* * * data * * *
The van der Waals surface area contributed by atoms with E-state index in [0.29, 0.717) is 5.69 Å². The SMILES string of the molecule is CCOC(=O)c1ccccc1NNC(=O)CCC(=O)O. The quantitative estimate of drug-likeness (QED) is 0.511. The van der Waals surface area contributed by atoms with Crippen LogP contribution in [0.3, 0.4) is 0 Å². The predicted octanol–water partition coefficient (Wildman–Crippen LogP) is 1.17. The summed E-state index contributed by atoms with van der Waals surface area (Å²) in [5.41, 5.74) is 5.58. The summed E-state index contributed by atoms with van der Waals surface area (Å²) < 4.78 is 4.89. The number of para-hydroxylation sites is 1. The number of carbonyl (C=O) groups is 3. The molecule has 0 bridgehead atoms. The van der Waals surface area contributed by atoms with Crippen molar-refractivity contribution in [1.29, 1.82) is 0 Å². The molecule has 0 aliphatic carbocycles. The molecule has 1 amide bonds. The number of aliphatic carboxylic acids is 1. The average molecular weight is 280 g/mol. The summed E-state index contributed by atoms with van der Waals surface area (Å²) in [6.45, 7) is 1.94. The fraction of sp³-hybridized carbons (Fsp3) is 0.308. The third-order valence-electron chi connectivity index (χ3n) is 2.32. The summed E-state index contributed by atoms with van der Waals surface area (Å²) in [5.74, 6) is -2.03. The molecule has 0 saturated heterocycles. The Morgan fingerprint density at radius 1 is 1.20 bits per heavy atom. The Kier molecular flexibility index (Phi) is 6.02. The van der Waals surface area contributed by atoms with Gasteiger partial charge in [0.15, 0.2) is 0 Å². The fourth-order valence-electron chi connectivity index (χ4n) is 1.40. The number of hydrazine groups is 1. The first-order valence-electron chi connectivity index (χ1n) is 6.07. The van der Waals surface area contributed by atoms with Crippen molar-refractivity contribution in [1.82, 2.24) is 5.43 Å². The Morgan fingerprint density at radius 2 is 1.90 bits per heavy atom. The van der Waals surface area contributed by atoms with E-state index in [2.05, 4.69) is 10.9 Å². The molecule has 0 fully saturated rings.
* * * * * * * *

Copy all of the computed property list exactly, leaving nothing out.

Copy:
The van der Waals surface area contributed by atoms with E-state index in [0.29, 0.717) is 5.69 Å². The SMILES string of the molecule is CCOC(=O)c1ccccc1NNC(=O)CCC(=O)O. The quantitative estimate of drug-likeness (QED) is 0.511. The van der Waals surface area contributed by atoms with Crippen LogP contribution in [0.3, 0.4) is 0 Å². The predicted octanol–water partition coefficient (Wildman–Crippen LogP) is 1.17. The summed E-state index contributed by atoms with van der Waals surface area (Å²) in [5.41, 5.74) is 5.58. The summed E-state index contributed by atoms with van der Waals surface area (Å²) < 4.78 is 4.89. The number of para-hydroxylation sites is 1. The number of carbonyl (C=O) groups is 3. The molecule has 0 bridgehead atoms. The van der Waals surface area contributed by atoms with Crippen molar-refractivity contribution in [1.29, 1.82) is 0 Å². The molecule has 0 aliphatic carbocycles. The molecule has 1 amide bonds. The number of aliphatic carboxylic acids is 1. The average molecular weight is 280 g/mol. The summed E-state index contributed by atoms with van der Waals surface area (Å²) in [6.45, 7) is 1.94. The fraction of sp³-hybridized carbons (Fsp3) is 0.308. The third-order valence-electron chi connectivity index (χ3n) is 2.32. The summed E-state index contributed by atoms with van der Waals surface area (Å²) in [5.74, 6) is -2.03. The molecule has 0 saturated heterocycles. The Morgan fingerprint density at radius 1 is 1.20 bits per heavy atom. The Kier molecular flexibility index (Phi) is 6.02. The van der Waals surface area contributed by atoms with Gasteiger partial charge in [0.15, 0.2) is 0 Å². The fourth-order valence-electron chi connectivity index (χ4n) is 1.40. The number of hydrazine groups is 1. The first-order valence-electron chi connectivity index (χ1n) is 6.07. The van der Waals surface area contributed by atoms with Crippen molar-refractivity contribution in [1.82, 2.24) is 5.43 Å². The Morgan fingerprint density at radius 2 is 1.90 bits per heavy atom. The van der Waals surface area contributed by atoms with E-state index in [2.05, 4.69) is 10.9 Å². The molecule has 0 fully saturated rings.